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Triumph Daytona Moto2 765 limited-edition breaks cover

24th Aug 2019 3:18 pm

The limited-edition Triumph Daytona Moto2 765 uses full carbon fibre bodywork to save weight and is the most powerful Daytona made till date.

Triumph has brought back the Daytona, but this time around it’s called the Daytona Moto2 765 limited edition. As the name suggests, it’s a road-legal limited-run model (just 1,530 units in total) that takes inspiration from the brand’s Moto2 race bike. While it does look similar to the 675 – it even uses the same frame – there are a lot of changes that make it even more track-focused.

The fully-faired supersport is powered by a ‘Moto2-derived’ engine that makes 130hp at 12,250rpm and 80Nm at 9,750rpm. Not only does the 765cc triple make higher figures on this model as compared to the Street Triple RS, but it also does it at a higher rpm. The stronger pistons, new cam profiles, increased compression ratio, among other changes, has allowed for the redline to also increase to 13,250rpm.

What’s more is that the bike also comes fitted with a Moto2-inspired titanium exhaust system and a new gearbox with ‘track optimised’ gear ratios.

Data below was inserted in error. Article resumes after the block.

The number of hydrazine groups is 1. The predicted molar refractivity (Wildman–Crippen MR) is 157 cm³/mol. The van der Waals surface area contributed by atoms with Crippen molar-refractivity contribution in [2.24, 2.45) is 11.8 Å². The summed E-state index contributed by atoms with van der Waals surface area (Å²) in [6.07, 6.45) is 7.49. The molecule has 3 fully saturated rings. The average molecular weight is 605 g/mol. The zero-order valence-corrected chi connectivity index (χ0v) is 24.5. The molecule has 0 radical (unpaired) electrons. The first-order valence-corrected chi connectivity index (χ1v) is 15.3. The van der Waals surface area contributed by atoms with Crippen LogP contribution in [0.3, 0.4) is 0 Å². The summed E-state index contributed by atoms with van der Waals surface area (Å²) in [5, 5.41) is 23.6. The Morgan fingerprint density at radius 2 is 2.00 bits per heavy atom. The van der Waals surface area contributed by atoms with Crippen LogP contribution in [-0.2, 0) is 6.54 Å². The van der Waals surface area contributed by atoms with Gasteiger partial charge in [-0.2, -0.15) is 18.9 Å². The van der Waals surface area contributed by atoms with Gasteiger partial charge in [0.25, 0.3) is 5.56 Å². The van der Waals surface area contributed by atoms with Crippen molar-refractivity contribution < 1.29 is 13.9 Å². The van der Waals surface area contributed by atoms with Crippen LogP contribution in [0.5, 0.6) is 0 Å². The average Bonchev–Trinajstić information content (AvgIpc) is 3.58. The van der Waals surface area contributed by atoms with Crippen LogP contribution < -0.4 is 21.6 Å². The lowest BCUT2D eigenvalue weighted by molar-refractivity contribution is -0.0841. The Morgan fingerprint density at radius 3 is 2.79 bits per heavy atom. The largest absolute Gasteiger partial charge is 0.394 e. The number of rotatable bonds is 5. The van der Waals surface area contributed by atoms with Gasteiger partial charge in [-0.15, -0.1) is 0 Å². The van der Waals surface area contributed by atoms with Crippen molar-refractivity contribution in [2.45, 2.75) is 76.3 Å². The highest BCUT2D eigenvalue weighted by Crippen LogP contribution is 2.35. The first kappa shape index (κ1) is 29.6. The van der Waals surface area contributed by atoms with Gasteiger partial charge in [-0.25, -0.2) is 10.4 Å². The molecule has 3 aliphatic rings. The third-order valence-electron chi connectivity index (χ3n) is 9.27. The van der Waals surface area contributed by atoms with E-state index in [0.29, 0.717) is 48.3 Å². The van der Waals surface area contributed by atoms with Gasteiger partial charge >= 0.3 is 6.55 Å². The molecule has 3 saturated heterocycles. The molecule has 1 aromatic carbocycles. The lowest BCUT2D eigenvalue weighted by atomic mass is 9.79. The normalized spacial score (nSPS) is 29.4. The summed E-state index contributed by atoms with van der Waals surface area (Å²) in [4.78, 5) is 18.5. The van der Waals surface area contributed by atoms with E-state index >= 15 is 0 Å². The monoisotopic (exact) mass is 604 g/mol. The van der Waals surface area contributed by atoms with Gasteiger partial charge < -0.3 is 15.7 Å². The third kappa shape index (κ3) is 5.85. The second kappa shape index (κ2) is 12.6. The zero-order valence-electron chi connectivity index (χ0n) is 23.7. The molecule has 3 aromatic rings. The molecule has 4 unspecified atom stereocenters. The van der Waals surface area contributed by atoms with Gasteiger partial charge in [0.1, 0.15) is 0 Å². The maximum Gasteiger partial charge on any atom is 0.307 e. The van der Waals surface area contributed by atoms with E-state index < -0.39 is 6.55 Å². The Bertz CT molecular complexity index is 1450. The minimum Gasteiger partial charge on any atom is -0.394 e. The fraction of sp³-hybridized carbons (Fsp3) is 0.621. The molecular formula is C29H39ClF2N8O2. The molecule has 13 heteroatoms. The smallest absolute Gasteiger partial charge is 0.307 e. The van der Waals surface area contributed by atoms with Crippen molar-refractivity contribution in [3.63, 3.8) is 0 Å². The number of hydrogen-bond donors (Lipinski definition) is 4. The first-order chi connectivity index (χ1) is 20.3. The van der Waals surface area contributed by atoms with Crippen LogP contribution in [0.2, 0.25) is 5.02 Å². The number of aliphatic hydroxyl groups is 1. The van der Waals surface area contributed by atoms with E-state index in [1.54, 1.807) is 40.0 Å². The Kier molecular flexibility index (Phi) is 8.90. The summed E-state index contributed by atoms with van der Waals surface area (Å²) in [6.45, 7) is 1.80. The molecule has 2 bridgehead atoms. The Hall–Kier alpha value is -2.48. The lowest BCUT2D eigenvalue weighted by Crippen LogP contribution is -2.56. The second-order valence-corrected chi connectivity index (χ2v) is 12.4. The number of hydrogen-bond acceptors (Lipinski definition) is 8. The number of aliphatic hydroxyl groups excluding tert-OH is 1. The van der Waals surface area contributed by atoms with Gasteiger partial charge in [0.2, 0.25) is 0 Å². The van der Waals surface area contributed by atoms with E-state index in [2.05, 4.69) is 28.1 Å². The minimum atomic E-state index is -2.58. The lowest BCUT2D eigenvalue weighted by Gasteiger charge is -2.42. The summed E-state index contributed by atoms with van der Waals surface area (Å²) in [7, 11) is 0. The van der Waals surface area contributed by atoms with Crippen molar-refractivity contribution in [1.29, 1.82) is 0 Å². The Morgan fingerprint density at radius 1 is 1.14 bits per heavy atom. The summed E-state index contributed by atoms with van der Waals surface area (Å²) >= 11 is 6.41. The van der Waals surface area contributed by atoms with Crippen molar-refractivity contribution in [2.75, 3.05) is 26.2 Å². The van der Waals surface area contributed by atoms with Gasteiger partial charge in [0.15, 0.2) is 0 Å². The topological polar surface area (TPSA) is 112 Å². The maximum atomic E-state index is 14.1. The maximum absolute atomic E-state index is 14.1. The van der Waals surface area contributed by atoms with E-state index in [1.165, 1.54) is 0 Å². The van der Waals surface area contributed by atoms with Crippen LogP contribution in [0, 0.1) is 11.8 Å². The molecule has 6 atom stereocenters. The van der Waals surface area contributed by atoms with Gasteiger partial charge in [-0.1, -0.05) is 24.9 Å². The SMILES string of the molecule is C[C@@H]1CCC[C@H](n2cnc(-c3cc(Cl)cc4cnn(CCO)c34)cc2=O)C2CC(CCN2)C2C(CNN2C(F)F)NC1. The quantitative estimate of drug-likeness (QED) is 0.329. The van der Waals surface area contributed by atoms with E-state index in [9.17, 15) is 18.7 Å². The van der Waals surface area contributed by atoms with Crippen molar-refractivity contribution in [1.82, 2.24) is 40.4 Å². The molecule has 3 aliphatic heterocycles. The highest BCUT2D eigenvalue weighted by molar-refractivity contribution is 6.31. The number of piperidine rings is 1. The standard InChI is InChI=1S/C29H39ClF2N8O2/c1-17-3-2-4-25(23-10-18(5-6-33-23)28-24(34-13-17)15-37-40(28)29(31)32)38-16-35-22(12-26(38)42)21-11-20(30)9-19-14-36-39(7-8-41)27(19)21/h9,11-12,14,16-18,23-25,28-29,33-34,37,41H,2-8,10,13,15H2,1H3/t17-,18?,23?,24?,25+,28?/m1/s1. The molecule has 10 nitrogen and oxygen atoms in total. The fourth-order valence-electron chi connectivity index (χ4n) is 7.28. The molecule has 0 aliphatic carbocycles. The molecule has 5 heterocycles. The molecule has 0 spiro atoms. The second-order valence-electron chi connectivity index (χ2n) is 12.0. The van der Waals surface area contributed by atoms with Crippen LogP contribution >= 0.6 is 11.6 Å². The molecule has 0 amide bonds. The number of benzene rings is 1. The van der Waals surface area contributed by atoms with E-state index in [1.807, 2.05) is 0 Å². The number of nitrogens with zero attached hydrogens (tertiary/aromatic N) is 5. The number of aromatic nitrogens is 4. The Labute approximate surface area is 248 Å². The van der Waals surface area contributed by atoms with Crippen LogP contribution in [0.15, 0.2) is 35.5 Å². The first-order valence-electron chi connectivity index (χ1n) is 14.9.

The new Daytona also uses top-spec Brembo Stylema brakes and fully-adjustable suspension by Ohlins. Triumph also says that the main frame and swingarm are lighter as they have been anodised instead of being powder-coated. The shortened bolts also save a few more grams. However, the biggest weight-saving is said to have come from the full carbon fibre bodywork. The electronics package consists of five riding modes, all of which are adjustable. 

At GBP 15,765 (about Rs 13.90 lakh), the Daytona is as expensive as some Japanese litre-class superbikes, but it makes up for it with its top-drawer equipment. 

This has not been a typical new model effort from Triumph. Instead this bike was a special project built by a small team within the company. As the visual elements and the base frame remain the same, it could suggest that this might be the last of the Daytonas as we know of them. We hope that’s not the case, but if so, this bike makes for a fantastic last hurrah. It isn’t clear at the moment whether any units of the bike will make it to India.

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